Live chat is a highly flexible service channel, which is part of what has made it so successful. One-size-fits-all solutions are rarely ideal in the world of customer service, as there are simply too many changing variables that need to be considered in order to deliver the best outcomes.
For example, one company may find that visitors to its website have lots of questions and really appreciate the chat option, so wants the live chat window to feature prominently for all visitors. Another company might find that live chat is best used selectively, not wanting it to become a distraction to visitors, and might only have the live chat option display after certain conditions are met.
For example, live chat can be set to only display to:
Once a company decides exactly how and for which visitors it wants to offer live chat, the live chat platform can be set to automatically follow these rules.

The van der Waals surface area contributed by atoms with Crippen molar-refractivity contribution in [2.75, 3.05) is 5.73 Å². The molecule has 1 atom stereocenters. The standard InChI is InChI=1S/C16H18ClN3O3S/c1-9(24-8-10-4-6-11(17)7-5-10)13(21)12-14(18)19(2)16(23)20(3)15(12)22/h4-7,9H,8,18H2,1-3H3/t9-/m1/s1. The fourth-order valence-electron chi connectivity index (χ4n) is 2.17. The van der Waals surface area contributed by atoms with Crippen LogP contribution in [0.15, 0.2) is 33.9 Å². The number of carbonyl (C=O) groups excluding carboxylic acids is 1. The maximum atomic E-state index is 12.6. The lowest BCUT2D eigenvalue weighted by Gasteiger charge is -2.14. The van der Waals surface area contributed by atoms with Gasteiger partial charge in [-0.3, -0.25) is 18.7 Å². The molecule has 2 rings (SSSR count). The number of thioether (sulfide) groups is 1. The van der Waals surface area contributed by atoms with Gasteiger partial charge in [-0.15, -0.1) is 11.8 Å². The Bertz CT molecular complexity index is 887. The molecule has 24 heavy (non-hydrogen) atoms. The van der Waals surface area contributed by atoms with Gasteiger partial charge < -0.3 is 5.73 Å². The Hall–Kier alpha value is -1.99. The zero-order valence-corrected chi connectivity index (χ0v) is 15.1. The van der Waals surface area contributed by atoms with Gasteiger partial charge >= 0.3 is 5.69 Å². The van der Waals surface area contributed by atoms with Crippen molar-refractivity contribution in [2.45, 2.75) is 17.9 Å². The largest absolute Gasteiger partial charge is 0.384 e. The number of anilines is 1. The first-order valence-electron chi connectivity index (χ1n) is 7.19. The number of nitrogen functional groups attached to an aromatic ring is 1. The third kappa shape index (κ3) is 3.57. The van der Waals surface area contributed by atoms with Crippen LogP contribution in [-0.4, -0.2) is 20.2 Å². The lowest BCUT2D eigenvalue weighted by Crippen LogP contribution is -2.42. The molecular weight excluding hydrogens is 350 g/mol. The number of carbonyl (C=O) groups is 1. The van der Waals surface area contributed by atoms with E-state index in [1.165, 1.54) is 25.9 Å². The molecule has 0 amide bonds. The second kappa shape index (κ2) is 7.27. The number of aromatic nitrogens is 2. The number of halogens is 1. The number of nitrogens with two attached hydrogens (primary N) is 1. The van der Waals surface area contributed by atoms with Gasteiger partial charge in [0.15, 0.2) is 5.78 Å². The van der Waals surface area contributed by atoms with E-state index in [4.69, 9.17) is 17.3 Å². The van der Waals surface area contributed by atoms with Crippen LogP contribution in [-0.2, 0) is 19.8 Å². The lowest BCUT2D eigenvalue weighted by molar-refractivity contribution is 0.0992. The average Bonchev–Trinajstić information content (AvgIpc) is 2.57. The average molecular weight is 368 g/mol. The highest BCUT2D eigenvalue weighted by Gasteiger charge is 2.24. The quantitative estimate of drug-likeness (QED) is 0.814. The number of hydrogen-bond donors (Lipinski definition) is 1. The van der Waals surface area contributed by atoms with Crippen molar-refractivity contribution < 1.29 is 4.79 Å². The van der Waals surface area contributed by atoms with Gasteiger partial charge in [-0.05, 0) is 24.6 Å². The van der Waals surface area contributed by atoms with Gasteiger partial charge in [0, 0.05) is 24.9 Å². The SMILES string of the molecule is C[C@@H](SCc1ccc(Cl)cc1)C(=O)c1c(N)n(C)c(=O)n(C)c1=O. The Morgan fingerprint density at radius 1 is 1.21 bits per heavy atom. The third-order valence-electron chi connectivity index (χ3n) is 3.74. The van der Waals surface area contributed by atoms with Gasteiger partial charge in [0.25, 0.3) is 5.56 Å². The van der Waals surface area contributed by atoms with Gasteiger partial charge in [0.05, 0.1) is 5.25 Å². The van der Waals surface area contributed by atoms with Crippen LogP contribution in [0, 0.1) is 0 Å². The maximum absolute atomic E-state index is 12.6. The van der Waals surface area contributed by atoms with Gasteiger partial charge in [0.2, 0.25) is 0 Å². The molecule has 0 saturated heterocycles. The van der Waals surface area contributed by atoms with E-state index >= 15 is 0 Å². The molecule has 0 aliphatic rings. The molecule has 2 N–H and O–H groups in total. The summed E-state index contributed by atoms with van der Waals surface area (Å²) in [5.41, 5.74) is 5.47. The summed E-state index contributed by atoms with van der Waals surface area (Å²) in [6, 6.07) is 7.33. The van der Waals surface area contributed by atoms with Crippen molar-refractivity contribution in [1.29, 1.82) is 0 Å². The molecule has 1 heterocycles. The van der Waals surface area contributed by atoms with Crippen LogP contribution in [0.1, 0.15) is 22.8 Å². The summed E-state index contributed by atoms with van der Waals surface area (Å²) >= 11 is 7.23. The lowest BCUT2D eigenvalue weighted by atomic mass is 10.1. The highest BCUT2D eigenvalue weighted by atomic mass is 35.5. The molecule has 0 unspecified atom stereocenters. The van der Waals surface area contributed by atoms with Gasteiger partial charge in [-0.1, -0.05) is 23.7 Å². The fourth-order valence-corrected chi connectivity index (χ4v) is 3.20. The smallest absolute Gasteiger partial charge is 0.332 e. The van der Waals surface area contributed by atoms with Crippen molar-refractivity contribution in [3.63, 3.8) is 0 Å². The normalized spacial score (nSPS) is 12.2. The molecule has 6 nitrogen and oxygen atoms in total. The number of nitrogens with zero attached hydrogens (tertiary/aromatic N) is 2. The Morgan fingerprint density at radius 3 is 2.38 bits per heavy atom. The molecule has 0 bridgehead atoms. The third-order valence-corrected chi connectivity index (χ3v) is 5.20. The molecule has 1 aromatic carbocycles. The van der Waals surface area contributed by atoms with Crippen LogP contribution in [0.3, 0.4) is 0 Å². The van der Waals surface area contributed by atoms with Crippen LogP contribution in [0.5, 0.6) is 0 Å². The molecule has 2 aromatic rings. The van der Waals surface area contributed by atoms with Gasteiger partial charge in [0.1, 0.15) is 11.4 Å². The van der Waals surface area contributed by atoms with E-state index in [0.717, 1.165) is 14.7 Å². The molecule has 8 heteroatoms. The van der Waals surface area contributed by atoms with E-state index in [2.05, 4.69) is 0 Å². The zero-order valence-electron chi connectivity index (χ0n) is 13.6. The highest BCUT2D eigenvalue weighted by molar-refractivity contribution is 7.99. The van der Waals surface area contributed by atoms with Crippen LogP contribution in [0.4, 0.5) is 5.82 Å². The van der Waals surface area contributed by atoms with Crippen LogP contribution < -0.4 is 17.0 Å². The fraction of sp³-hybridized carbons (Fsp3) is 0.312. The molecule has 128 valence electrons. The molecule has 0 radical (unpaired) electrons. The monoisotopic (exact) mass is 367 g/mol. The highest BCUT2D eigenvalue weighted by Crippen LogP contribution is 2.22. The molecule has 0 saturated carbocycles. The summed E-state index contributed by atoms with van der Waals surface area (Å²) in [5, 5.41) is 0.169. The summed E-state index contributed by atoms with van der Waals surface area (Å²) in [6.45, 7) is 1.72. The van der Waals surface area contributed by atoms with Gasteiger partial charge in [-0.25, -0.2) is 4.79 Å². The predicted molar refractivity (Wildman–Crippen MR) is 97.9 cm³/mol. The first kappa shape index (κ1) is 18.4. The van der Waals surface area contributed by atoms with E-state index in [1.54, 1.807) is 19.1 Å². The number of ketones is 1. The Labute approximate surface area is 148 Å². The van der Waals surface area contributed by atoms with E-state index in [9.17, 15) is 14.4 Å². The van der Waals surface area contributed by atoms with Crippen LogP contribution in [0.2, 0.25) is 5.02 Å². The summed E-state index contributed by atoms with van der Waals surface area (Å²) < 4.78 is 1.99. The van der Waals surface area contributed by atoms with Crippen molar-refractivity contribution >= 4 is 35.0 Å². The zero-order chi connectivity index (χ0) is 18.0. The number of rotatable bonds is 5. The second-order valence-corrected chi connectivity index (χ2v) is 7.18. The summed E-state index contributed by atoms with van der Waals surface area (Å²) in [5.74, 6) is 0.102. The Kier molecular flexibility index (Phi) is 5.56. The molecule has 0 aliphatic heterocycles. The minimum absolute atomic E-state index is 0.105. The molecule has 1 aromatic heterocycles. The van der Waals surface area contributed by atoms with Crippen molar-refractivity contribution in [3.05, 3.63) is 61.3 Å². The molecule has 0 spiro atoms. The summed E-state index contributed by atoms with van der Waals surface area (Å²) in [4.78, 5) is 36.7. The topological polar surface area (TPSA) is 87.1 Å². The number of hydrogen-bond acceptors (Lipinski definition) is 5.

Live chat is one of the most feature-rich communication channels available, and platforms are offered by a great variety of vendors. Some platforms are intended for general use, while others are tailored to specific business models and/or industries. All vary somewhat in the breadth and depth of the features and functionality provided.
One functionality common to nearly all live chat platforms is the “dashboard” or “control panel.” This is used by the business owner or supervisor to monitor current and past live chat interactions. In the following example dashboard, we see a variety of key indicators showing how well a particular agent is performing. Some of these indicators include: the number of chats queued up for this agent, the number of currently active chats and the longest amount of time any customer has had to wait for a chat session to begin.
Example, from Help.com, of a supervisor’s dashboard used to monitor chat usage and agent performance